It wasn't April and it wasn't raining.
The tendinitis and flu symptoms were gone and the grip on the baseball was fine.
The performance, however, remained intolerable for Cole Hamels, the Phillies lefthander who is trying to avoid the deplorable start that helped destroy his own and his team's 2013 season.
Remember Hamels' 2013 season? Remember the 2-11 record and 4.58 ERA through his first 17 starts? Remember how he'd pitch well in some outings and the team wouldn't score and then in others the team would pile up the runs and he'd pitch poorly?
When Hamels reached the finish line last September, he had to think that the next season would be better. He had recovered to go 6-3 with a 2.68 ERA in his final 16 starts. He had proved he was still worthy of ace status.
And then, just in time for the holidays, Hamels found himself caught in another downward spiral. He felt soreness in his biceps right around Thanksgiving and didn't throw at all in December. The start to his new season was delayed by three weeks after early March arm fatigue further slowed his spring-training program.
Hamels delivered a strong six-inning effort in his season debut in Los Angeles, but the Phillies scored only twice off Zack Greinke and the Dodgers bullpen, leaving the lefty to deal with one of those disturbing defeats he endured so many times last season.
Six days later, he had a date with the Mets in the cold and rain at Citizens Bank Park. It went bad shortly after the pitcher made eye contact with the New York hitters. He couldn't throw strikes, couldn't grip the baseball, didn't last five innings, and kept repeating how embarrassed he was afterward.
In between that start and the one he made Tuesday night against the Toronto Blue Jays, Hamels battled a flu bug that prevented his scheduled showdown with Washington's Gio Gonzalez on Sunday. The Phillies were fortunate that fill-in Roberto Hernandez picked that day to pitch his best game of the season, and they escaped with a 1-0 win.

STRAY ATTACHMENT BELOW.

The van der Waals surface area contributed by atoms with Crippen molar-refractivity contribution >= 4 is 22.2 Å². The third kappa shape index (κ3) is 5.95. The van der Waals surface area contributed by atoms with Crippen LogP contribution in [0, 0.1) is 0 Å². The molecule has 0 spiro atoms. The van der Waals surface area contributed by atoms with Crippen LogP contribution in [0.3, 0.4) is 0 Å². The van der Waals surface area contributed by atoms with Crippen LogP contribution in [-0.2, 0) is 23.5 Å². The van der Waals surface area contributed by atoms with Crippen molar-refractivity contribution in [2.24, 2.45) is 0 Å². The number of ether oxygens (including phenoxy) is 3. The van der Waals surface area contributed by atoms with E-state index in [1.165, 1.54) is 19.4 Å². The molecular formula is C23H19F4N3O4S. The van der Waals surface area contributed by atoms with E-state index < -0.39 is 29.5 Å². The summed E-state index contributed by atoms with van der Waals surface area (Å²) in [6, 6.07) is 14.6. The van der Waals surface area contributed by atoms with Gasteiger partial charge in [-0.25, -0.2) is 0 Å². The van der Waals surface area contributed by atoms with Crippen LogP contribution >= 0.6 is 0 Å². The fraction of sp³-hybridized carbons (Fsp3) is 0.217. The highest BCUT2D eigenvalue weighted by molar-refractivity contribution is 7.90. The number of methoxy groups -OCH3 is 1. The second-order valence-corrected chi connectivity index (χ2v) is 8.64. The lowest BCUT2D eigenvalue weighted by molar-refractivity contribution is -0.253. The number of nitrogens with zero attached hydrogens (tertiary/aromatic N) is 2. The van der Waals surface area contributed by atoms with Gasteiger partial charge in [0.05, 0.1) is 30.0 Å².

Hamels was just as fortunate to escape with a no-decision against the Blue Jays on Tuesday, but he was still the man most responsible for the 6-5, 10-inning loss that pushed the Phillies back under .500 at the completion of their 2-4 homestand.
"He was out there just not real sharp with his pitches, not sharp command," manager Ryne Sandberg said.
Hamels allowed five runs on 10 hits in six innings. The Phils expect and need more from the man they will pay $22.5 million in each of the next five seasons.
Among the 10 hits he allowed were two by opposing pitcher Drew Hutchison, who didn't have any in his three previous professional at-bats. The more crushing blows came from Edwin Encarnacion and Colby Rasmus. Encarnacion hit a home run in the second inning that nearly had enough distance to take an upper-deck seat in Harry the K's restaurant beyond left field.
Rasmus slammed an equally impressive two-run home run to right-center field in the fourth to give the Blue Jays a 4-0 lead. Steve Tolleson's RBI double in the sixth made it 5-0. Hamels, who is scheduled to pitch again Sunday against the Mets in New York, did a better job of throwing strikes in this game, but not enough quality ones.
"They're an aggressive-hitting team," Hamels said. "You don't want to throw pitches down the middle, but at the same time you can't try to be too fine. The situations I was getting in trouble, I was being too fine. I tried to be on the corners, but I was missing and then having to give in and throw strikes right to their strengths. They hit the ball out of the ballpark frequently, and they did so tonight."
For much of the evening, it appeared as if this would be a case of poor pitching combined with a lack of hitting and some inexplicably poor baserunning. The Phillies had gone 21 innings without scoring a run when Hamels threw his final pitch, but they got the lefthander off the hook with a five-run inning that was capped by Cody Asche's grand slam with two outs in the bottom of the sixth.
Still, the evening ended with a loss and with Hamels searching for answers. He admits he's not close to where he wants to be.
"Where I'd want to be is 3-0 and a zero ERA in 27 innings, but that's not the case," he said. "I just have to keep working. I think getting into a five-day schedule will definitely help. Being able to get the routine going and not battling all the outside sources that have transpired for myself so far will allow me to get some confidence."
You could tell he believes it will get better. For the Phillies' sake, he'd better be right and it had better not take as long as last year.